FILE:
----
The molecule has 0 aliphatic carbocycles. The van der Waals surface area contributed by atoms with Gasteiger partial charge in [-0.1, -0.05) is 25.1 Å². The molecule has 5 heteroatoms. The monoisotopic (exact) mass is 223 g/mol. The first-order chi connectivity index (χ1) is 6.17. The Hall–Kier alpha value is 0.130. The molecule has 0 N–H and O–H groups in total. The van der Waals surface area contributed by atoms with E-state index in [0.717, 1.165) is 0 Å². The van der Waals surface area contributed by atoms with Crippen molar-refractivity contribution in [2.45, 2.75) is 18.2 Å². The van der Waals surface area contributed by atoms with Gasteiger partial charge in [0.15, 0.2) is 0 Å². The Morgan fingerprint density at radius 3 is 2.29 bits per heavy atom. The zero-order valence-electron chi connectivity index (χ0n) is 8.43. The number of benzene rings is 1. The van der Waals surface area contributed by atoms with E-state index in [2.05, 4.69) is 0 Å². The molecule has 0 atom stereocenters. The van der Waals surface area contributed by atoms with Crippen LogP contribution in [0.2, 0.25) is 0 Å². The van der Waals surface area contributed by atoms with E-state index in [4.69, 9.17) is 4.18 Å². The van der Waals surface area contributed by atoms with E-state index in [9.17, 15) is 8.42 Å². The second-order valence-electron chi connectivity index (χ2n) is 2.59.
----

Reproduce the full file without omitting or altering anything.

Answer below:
The molecule has 0 aliphatic carbocycles. The van der Waals surface area contributed by atoms with Gasteiger partial charge in [-0.1, -0.05) is 25.1 Å². The molecule has 5 heteroatoms. The monoisotopic (exact) mass is 223 g/mol. The first-order chi connectivity index (χ1) is 6.17. The Hall–Kier alpha value is 0.130. The molecule has 0 N–H and O–H groups in total. The van der Waals surface area contributed by atoms with E-state index in [0.717, 1.165) is 0 Å². The van der Waals surface area contributed by atoms with Crippen molar-refractivity contribution in [2.45, 2.75) is 18.2 Å². The van der Waals surface area contributed by atoms with Gasteiger partial charge in [0.15, 0.2) is 0 Å². The Morgan fingerprint density at radius 3 is 2.29 bits per heavy atom. The zero-order valence-electron chi connectivity index (χ0n) is 8.43. The number of benzene rings is 1. The van der Waals surface area contributed by atoms with E-state index in [2.05, 4.69) is 0 Å². The molecule has 0 atom stereocenters. The van der Waals surface area contributed by atoms with Crippen LogP contribution in [0.2, 0.25) is 0 Å². The van der Waals surface area contributed by atoms with E-state index in [4.69, 9.17) is 4.18 Å². The van der Waals surface area contributed by atoms with E-state index in [9.17, 15) is 8.42 Å². The second-order valence-electron chi connectivity index (χ2n) is 2.59.